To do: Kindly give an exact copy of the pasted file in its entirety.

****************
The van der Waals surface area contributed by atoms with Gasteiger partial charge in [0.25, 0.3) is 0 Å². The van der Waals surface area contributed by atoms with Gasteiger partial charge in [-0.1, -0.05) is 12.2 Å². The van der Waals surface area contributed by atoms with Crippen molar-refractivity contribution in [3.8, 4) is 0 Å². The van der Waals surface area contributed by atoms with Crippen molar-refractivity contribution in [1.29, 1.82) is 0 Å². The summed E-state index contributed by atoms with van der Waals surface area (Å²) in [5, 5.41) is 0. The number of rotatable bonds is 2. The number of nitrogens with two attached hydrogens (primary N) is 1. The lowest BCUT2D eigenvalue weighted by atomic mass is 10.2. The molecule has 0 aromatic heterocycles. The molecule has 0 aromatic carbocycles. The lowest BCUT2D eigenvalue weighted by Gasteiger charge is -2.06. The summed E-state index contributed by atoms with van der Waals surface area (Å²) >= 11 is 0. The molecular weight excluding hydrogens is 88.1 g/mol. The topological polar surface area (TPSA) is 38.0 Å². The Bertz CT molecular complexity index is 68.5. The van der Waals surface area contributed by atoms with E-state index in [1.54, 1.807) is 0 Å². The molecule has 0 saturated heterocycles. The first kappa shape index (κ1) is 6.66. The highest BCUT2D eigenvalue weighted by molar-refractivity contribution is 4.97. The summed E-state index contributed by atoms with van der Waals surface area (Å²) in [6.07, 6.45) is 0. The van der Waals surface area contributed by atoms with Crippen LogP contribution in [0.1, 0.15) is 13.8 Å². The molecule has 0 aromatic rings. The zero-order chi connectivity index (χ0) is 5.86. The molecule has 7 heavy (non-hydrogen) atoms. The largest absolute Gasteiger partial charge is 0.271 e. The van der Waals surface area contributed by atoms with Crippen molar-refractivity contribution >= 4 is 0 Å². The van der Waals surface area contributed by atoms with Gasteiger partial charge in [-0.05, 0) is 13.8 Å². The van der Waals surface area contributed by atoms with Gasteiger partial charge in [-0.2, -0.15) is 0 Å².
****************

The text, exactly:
The van der Waals surface area contributed by atoms with Gasteiger partial charge in [0.25, 0.3) is 0 Å². The van der Waals surface area contributed by atoms with Gasteiger partial charge in [-0.1, -0.05) is 12.2 Å². The van der Waals surface area contributed by atoms with Crippen molar-refractivity contribution in [3.8, 4) is 0 Å². The van der Waals surface area contributed by atoms with Crippen molar-refractivity contribution in [1.29, 1.82) is 0 Å². The summed E-state index contributed by atoms with van der Waals surface area (Å²) in [5, 5.41) is 0. The number of rotatable bonds is 2. The number of nitrogens with two attached hydrogens (primary N) is 1. The lowest BCUT2D eigenvalue weighted by atomic mass is 10.2. The molecule has 0 aromatic heterocycles. The molecule has 0 aromatic carbocycles. The lowest BCUT2D eigenvalue weighted by Gasteiger charge is -2.06. The summed E-state index contributed by atoms with van der Waals surface area (Å²) >= 11 is 0. The molecular weight excluding hydrogens is 88.1 g/mol. The topological polar surface area (TPSA) is 38.0 Å². The Bertz CT molecular complexity index is 68.5. The van der Waals surface area contributed by atoms with E-state index in [1.54, 1.807) is 0 Å². The molecule has 0 saturated heterocycles. The first kappa shape index (κ1) is 6.66. The highest BCUT2D eigenvalue weighted by molar-refractivity contribution is 4.97. The summed E-state index contributed by atoms with van der Waals surface area (Å²) in [6.07, 6.45) is 0. The van der Waals surface area contributed by atoms with Crippen LogP contribution in [0.1, 0.15) is 13.8 Å². The molecule has 0 aromatic rings. The zero-order chi connectivity index (χ0) is 5.86. The molecule has 7 heavy (non-hydrogen) atoms. The largest absolute Gasteiger partial charge is 0.271 e. The van der Waals surface area contributed by atoms with Crippen molar-refractivity contribution >= 4 is 0 Å². The van der Waals surface area contributed by atoms with Gasteiger partial charge in [-0.05, 0) is 13.8 Å². The van der Waals surface area contributed by atoms with Gasteiger partial charge in [-0.2, -0.15) is 0 Å².